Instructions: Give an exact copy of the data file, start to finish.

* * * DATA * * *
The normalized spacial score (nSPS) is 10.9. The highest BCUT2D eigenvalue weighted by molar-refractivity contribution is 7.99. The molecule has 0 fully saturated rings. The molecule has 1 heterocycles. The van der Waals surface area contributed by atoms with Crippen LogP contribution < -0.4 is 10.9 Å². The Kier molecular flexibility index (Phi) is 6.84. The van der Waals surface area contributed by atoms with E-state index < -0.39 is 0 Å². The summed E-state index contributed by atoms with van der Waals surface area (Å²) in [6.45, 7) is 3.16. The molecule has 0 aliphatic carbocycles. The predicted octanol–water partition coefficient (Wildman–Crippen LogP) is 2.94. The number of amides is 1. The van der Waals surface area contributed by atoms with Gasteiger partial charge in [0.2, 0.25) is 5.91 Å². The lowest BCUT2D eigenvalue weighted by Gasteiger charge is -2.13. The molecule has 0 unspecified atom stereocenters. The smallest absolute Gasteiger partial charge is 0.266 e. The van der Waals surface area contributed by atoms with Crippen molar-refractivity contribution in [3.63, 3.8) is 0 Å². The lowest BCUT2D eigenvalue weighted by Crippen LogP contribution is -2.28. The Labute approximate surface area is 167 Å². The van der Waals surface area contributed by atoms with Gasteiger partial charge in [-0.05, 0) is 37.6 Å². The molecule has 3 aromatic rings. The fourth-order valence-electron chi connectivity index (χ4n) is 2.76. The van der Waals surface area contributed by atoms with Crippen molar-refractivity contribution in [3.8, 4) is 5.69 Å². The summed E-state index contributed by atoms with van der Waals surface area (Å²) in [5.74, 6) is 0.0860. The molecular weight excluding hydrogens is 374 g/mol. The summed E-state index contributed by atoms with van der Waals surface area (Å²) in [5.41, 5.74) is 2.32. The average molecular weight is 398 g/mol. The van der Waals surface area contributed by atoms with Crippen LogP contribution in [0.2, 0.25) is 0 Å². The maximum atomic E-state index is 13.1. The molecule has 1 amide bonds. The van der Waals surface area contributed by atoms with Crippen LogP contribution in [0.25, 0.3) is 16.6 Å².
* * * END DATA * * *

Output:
The normalized spacial score (nSPS) is 10.9. The highest BCUT2D eigenvalue weighted by molar-refractivity contribution is 7.99. The molecule has 0 fully saturated rings. The molecule has 1 heterocycles. The van der Waals surface area contributed by atoms with Crippen LogP contribution < -0.4 is 10.9 Å². The Kier molecular flexibility index (Phi) is 6.84. The van der Waals surface area contributed by atoms with E-state index < -0.39 is 0 Å². The summed E-state index contributed by atoms with van der Waals surface area (Å²) in [6.45, 7) is 3.16. The molecule has 0 aliphatic carbocycles. The predicted octanol–water partition coefficient (Wildman–Crippen LogP) is 2.94. The number of amides is 1. The van der Waals surface area contributed by atoms with Gasteiger partial charge in [0.2, 0.25) is 5.91 Å². The lowest BCUT2D eigenvalue weighted by Gasteiger charge is -2.13. The molecule has 0 unspecified atom stereocenters. The smallest absolute Gasteiger partial charge is 0.266 e. The van der Waals surface area contributed by atoms with Crippen molar-refractivity contribution in [3.63, 3.8) is 0 Å². The lowest BCUT2D eigenvalue weighted by Crippen LogP contribution is -2.28. The Labute approximate surface area is 167 Å². The van der Waals surface area contributed by atoms with Gasteiger partial charge in [-0.05, 0) is 37.6 Å². The molecule has 3 aromatic rings. The fourth-order valence-electron chi connectivity index (χ4n) is 2.76. The van der Waals surface area contributed by atoms with Crippen molar-refractivity contribution in [3.8, 4) is 5.69 Å². The summed E-state index contributed by atoms with van der Waals surface area (Å²) in [5.74, 6) is 0.0860. The molecular weight excluding hydrogens is 374 g/mol. The summed E-state index contributed by atoms with van der Waals surface area (Å²) in [5.41, 5.74) is 2.32. The average molecular weight is 398 g/mol. The van der Waals surface area contributed by atoms with Crippen LogP contribution in [0.2, 0.25) is 0 Å². The maximum atomic E-state index is 13.1. The molecule has 1 amide bonds. The van der Waals surface area contributed by atoms with Crippen LogP contribution in [0.25, 0.3) is 16.6 Å².